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You'll look sharp if you can match razors and blades


If you are looking for a last-minute Father's Day gift, I suggest razor blades -- ones that will fit his old razor.

That is not as easy as it sounds. The other day, as I prepared for the daily ritual of shaving, four different razors came out of the bathroom cabinet. Three were made by Gillette: an Atra Plus, a Sensor and a MACH3. The other was a multi-blade operation known as the Schick Quattro, I think.

I say I think because the model names of razors often elude me. Like PIN numbers and passwords, the names of razors are, I think, contrived barriers to pleasant living, stuff we really shouldn't have to know to get along in life.

However, if you think you can avoid the name and just eyeball your way through a razor blade purchase, chances are good you will end with an abundance of razor bodies and an abundance of blades. Rarely will the twain meet.

The razor engineers or maybe the marketers, or perhaps both, have limited the opportunities for intermarriage between blades and bodies. An Atra blade will not hook up with a Sensor body and will certainly not connect with a Schick Quattro. The engineers put different fastening systems on various razor bodies -- some slide, some pinch in the middle, some pinch from the sides.

When a new model of razor is introduced, the marketers give it away. They plan to make money when customers have to refill these "free" razors with costly new blades.

In keeping with generational stereotypes, my sons, both in their 20s, have been more open to shaving innovations than I have. They have tried out new razors, some sporting three or more blades.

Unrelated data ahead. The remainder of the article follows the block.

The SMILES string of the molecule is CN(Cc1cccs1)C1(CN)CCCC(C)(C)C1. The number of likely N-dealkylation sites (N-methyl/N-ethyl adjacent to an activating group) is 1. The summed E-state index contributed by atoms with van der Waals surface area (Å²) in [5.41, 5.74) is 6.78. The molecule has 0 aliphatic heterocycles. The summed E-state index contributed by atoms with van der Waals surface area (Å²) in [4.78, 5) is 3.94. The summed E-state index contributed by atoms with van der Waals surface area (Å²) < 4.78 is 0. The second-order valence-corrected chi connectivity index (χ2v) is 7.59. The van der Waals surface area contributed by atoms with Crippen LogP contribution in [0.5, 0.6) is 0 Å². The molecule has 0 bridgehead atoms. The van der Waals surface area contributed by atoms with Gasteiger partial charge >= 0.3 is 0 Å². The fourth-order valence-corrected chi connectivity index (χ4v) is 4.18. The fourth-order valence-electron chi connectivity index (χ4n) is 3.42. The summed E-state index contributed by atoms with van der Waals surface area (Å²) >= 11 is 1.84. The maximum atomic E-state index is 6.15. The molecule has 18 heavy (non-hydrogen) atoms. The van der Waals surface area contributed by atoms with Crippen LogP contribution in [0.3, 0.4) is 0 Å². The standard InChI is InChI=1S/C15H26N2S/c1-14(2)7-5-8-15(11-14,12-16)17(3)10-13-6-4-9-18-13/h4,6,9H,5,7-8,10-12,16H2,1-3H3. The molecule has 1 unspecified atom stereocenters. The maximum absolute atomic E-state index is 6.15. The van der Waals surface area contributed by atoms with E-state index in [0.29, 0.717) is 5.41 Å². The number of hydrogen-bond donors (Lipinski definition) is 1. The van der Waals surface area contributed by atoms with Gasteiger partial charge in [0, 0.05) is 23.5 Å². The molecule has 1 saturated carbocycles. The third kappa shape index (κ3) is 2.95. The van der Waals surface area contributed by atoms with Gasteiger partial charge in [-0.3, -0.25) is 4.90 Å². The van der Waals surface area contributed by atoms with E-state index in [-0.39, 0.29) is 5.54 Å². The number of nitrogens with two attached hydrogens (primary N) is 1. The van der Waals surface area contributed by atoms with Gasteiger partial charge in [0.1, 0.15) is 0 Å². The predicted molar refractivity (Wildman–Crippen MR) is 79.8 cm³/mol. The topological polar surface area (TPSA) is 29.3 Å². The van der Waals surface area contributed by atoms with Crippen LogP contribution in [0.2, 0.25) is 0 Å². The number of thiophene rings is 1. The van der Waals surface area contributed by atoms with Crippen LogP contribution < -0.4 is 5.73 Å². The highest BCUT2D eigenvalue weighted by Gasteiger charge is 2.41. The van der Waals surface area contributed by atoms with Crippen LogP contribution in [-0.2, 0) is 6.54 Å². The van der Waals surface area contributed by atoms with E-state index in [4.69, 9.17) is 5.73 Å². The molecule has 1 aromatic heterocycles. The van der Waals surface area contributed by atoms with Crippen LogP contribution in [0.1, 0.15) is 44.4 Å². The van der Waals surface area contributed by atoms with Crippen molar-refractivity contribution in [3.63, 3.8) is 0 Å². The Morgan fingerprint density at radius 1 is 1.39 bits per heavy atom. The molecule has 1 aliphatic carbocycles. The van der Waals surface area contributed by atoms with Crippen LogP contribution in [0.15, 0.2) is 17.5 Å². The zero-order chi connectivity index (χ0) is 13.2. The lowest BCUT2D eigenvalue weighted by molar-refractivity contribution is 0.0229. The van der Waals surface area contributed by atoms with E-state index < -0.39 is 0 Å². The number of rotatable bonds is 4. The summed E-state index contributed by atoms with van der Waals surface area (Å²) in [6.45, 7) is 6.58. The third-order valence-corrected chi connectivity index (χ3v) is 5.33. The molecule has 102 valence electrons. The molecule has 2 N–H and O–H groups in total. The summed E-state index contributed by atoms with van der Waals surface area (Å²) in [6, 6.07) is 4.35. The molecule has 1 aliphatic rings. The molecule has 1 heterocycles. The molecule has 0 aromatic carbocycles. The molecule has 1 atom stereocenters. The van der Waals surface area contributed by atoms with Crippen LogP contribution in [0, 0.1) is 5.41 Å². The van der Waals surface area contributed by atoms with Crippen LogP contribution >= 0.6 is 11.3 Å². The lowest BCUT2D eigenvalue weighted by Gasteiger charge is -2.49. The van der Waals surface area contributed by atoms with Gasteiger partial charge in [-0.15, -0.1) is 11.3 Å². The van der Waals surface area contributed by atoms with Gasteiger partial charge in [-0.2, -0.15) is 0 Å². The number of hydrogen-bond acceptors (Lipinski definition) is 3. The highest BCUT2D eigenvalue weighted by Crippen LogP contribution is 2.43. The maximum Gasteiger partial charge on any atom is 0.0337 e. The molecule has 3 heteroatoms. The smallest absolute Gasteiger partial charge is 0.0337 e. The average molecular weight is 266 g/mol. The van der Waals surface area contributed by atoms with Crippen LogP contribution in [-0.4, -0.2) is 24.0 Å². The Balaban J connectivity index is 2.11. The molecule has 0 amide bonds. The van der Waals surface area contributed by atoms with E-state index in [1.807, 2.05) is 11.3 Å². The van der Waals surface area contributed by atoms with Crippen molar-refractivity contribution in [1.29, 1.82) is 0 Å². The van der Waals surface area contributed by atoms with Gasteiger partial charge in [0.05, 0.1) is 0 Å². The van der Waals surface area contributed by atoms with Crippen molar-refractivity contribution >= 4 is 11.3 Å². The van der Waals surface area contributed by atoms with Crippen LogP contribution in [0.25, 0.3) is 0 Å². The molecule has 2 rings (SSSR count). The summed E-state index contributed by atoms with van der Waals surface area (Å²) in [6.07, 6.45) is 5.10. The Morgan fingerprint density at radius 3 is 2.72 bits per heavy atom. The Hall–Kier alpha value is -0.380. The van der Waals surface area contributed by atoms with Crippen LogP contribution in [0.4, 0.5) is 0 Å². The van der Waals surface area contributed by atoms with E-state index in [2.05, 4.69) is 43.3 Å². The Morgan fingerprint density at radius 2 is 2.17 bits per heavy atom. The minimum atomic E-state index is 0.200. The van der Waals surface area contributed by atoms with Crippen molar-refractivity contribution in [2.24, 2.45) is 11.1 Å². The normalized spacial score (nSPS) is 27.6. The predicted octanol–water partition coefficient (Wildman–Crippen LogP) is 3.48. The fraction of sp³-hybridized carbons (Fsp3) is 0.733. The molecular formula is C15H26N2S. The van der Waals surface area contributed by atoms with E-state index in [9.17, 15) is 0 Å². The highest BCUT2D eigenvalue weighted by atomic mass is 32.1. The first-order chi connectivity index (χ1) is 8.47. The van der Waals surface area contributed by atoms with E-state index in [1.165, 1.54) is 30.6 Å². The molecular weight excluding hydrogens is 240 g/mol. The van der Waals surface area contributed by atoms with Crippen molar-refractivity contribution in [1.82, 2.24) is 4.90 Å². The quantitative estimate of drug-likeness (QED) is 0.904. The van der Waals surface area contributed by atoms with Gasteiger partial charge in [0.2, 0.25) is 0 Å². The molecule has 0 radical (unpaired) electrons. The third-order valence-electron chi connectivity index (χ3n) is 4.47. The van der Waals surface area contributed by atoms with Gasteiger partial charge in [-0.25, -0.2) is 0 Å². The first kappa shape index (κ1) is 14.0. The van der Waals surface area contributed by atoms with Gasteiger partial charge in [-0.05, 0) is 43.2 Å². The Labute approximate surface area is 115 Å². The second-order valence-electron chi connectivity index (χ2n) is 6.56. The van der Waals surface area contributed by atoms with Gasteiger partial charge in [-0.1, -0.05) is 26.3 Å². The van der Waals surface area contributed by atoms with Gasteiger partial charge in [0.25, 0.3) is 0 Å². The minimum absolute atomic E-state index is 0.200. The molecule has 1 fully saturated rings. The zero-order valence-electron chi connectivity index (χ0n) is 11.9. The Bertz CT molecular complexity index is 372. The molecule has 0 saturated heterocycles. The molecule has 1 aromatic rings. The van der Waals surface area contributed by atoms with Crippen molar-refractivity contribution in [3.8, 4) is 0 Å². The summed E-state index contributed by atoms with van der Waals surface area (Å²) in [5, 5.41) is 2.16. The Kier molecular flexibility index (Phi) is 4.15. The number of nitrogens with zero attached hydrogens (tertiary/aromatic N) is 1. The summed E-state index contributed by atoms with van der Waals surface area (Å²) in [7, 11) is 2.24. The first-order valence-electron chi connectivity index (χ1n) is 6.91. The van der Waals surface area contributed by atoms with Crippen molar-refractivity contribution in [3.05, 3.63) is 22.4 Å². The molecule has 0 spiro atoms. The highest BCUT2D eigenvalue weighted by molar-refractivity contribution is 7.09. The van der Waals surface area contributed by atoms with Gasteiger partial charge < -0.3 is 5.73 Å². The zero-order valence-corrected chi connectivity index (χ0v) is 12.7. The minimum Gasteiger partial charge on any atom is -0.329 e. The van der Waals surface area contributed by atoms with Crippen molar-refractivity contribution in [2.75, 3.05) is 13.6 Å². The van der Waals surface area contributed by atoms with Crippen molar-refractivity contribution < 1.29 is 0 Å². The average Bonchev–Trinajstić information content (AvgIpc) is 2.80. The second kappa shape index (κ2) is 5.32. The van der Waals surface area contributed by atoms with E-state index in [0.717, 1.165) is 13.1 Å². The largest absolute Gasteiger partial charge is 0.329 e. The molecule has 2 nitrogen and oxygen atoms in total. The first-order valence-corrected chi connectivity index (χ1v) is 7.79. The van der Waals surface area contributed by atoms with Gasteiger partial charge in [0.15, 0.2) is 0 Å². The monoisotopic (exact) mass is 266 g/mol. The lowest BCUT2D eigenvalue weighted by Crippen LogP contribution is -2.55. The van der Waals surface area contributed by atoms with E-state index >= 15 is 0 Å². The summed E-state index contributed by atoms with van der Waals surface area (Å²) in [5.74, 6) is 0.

These newcomers, to my eyes, are like SUVs. They are big, powerful, loaded with gizmos, but expensive to maintain and have trouble in tight quarters. The kids come and go from our home, but somehow their razors remain behind in the bathroom cabinets, where I find them.

I stick with what one of my sons calls "Dad's old-school razor." It is an Atra Plus. It supports no more than two blades but accommodates the less-expensive store brands of replacement blades. Its metal body has some heft. Like a well-balanced tool, it feels good in my hand.

Truth be told, I didn't know the name of this razor until I found a picture of it up the other day on the Internet. There on a Web site, ( I saw a variety of razors and blades for sale, most them "old-school."

Scrolling through these photos was like strolling through a shaving museum. There in all its glory was the image of the classic, chrome-finished razor with butterfly doors. Near it were dispensers of double-edge blades from Gillette, Schick, Wilkinson Sword . And there was my Atra Plus, which the Web site said was "no longer made."

My old-school shaving days could be numbered.

Reading about old razors reminded me of my father, who died in 1998 just short of his 83rd birthday. A mention, for instance, of Gillette Blue Blades reminded me both of the mornings I used to watch him put Blue Blades in his razor and of televised Friday-night fights, the Gillette Cavalcade of Sports, that my brothers and I used to sit and watch with him.

My dad was a pro-razor-blade guy. He disparaged electric razors as being not strong enough to handle the wiry beards of our clan. It is a belief I cling to.

My views on fatherhood and shaving mingle easily. Both fatherhood and shaving, for instance, require daily duty, although the occasional escapes can be joyful. Like much of what a dad does, shaving is not noticed by his family until he stops doing it. And both enterprises, shaving and being a father, seem to attract advice.

I let my sons pick their own razors, but hope they see the wisdom of my choice. The only shaving advice I have given them is to take their time, to let the shaving cream sit on their face for a few minutes before they start plowing ahead. The wait both softens your beard, I tell them, and lets you take a good hard look at yourself in the mirror.

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